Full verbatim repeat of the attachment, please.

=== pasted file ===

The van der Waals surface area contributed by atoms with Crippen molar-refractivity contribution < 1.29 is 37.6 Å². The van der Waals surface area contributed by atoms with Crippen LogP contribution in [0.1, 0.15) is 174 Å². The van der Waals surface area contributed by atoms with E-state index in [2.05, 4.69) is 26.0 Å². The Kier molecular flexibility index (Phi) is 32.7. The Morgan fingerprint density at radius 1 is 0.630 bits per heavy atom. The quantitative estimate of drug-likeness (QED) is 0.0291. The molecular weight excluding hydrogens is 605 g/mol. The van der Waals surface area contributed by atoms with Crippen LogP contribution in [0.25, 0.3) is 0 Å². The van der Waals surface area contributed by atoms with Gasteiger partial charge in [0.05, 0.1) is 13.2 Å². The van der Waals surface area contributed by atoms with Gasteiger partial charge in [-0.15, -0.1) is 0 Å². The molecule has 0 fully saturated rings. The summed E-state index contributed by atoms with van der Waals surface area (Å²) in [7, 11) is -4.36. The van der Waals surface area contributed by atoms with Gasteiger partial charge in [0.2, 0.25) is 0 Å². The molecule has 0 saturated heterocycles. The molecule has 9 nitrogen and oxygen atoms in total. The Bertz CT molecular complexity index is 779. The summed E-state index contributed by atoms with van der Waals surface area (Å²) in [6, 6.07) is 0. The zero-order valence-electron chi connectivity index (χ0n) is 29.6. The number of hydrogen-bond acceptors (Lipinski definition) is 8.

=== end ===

The van der Waals surface area contributed by atoms with Crippen molar-refractivity contribution < 1.29 is 37.6 Å². The van der Waals surface area contributed by atoms with Crippen LogP contribution in [0.1, 0.15) is 174 Å². The van der Waals surface area contributed by atoms with E-state index in [2.05, 4.69) is 26.0 Å². The Kier molecular flexibility index (Phi) is 32.7. The Morgan fingerprint density at radius 1 is 0.630 bits per heavy atom. The quantitative estimate of drug-likeness (QED) is 0.0291. The molecular weight excluding hydrogens is 605 g/mol. The van der Waals surface area contributed by atoms with Crippen LogP contribution in [0.25, 0.3) is 0 Å². The van der Waals surface area contributed by atoms with Gasteiger partial charge in [0.05, 0.1) is 13.2 Å². The van der Waals surface area contributed by atoms with Gasteiger partial charge in [-0.15, -0.1) is 0 Å². The molecule has 0 fully saturated rings. The summed E-state index contributed by atoms with van der Waals surface area (Å²) in [7, 11) is -4.36. The van der Waals surface area contributed by atoms with Gasteiger partial charge in [0.2, 0.25) is 0 Å². The molecule has 0 saturated heterocycles. The molecule has 9 nitrogen and oxygen atoms in total. The Bertz CT molecular complexity index is 779. The summed E-state index contributed by atoms with van der Waals surface area (Å²) in [6, 6.07) is 0. The zero-order valence-electron chi connectivity index (χ0n) is 29.6. The number of hydrogen-bond acceptors (Lipinski definition) is 8.